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same manner as the ordinary ship's compass. At A there is a prism and a vertical slit for the eye, and at в there is an upright

with vertical hair for sighting upon the end of the line whose bearing is required. c is a mirror which slides up and down the upright B, and may be set at any angle so as to reflect the sun or other object at a considerable altitude. Upon placing the eye at the slit at a and directing the vertical hair in в upon any object, the magnetic bearing is simultaneously seen reflected in the prism at A, and is thus. read off at once. The instrument may be used either mounted on the light tripod as shown in the figure or held in the hand. When not in use, the sight and mirror at B, as also the prism at A, are folded down, and the whole may be compactly packed in a leather case. For surveying in the details in jungle or dense forest where traversing is the only method available, the prismatic is extensively used. It is best to use the prismatic on the tripod, as the needle comes to rest quicker and the work is altogether more satisfactory. A good pocket prismatic is shown in Fig. 232, page 408, Chapter XI.

Fig. 65. Prismatic Compass.



Pocket Compass.-No surveyor should go abroad to survey in undeveloped country without an ordinary pocket compass. In working through jungle and dense forest it will be found useful,

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and should always be carried. In case of accident it will prevent one from losing one's way, besides being useful even for making a rough traverse upon occasion. The best kind is one protected in a case similar to the hunting case of a watch.

Plane Table. This instrument is much used by native surveyors on Government work in India for surveying detail. The plane table as made by Stanley is shown in Fig. 66. It consists of a drawing board varying in size from about 16 × 13 in. to 26 x 22 in., mounted on a tripod. A sheet of drawing paper is stretched on the board, on which is placed the "alidade," which may have either plain sights or a telescope as shown. There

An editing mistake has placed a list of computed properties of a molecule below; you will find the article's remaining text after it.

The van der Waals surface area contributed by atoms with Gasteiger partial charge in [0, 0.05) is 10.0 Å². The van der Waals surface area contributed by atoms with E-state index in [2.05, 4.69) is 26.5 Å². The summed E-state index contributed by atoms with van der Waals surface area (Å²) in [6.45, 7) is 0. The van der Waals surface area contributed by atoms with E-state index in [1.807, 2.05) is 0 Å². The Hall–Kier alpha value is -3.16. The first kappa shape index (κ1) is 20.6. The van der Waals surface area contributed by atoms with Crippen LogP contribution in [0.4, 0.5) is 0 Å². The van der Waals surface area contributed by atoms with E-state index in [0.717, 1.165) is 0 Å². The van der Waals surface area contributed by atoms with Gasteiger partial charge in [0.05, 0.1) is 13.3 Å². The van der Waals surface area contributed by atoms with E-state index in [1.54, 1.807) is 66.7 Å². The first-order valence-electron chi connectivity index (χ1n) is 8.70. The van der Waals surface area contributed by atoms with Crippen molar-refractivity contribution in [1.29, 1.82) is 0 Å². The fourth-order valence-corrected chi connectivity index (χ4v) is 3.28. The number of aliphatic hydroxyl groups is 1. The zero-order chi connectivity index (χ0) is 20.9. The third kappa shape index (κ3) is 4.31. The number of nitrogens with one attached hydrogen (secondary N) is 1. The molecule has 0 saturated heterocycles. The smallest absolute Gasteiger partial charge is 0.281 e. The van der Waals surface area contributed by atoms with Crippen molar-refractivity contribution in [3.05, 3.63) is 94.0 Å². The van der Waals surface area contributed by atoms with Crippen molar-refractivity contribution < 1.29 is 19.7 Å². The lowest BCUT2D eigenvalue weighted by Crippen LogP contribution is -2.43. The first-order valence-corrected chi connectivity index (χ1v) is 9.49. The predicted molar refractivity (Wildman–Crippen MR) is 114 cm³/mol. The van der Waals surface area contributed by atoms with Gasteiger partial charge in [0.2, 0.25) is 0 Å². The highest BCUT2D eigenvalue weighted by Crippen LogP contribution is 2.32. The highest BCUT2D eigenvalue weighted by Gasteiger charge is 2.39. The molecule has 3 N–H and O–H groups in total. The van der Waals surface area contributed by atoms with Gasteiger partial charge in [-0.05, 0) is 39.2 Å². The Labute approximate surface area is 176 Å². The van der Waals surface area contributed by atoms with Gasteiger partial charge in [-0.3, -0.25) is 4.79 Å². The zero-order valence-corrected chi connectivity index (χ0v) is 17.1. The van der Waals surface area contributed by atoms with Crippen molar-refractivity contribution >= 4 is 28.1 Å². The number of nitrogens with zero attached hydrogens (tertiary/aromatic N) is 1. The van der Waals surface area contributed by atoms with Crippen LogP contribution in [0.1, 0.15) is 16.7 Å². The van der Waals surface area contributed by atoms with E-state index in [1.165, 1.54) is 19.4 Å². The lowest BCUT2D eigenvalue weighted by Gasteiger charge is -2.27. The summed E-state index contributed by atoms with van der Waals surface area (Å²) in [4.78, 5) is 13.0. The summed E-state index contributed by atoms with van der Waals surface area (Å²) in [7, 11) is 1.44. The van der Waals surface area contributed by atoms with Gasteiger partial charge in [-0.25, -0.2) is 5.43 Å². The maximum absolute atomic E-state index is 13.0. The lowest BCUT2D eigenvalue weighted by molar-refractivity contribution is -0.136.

Fig. 66.--Plane Table.

is also shown in the figure a trough compass attached to the alidade, and a level is attached to the telescope. In its plainest form the alidade is simply a metal rule with bevelled edge, having plain sights at its ends. A trough compass and a spirit level are then carried separately, and laid on the table when required. The table is attached to the tripod by a butterfly nut, and there are usually three levelling screws for levelling it up. The best form has also two rollers underneath worked by a ratchet motion for rolling and unrolling a continuous roll of paper and keeping it stretched tightly. One of the chief advantages of the plane table is that the work is plotted at once in the field, but its usefulness is greatly impaired in a wet climate, as it is of course impossible to work with it in wet or even showery weather.

Range Finders: The Labbez Telemeter.- Various small hand instruments called range finders have been devised to give approximate distances. Fig. 67 shows the Labbez telemeter,




Fig. 67. The Labbez Telemeter.

which gives without calculation distances from 250 to 3,000 yds. To use the instrument, select an object B, Fig. 68, at a considerable distance, and as nearly as possible at right angles to the line AC whose distance is required, and fix a point D in line with в at a distance of 30 yds. from A. Having set the zero of the revolving cylinder to the zero mark on the fixed cylinder, and also the toothed wheel at the end of the cylinder to zero, standing at A, look through the instrument at B, and revolve the toothed wheel with the forefinger until the reflection of c coincides with B. Now go to D, and again looking at B, revolve the toothed wheel until the reflection of c again coincides with B. The distance AC is then that indicated on the revolving cylinder opposite the zero mark on the fixed cylinder.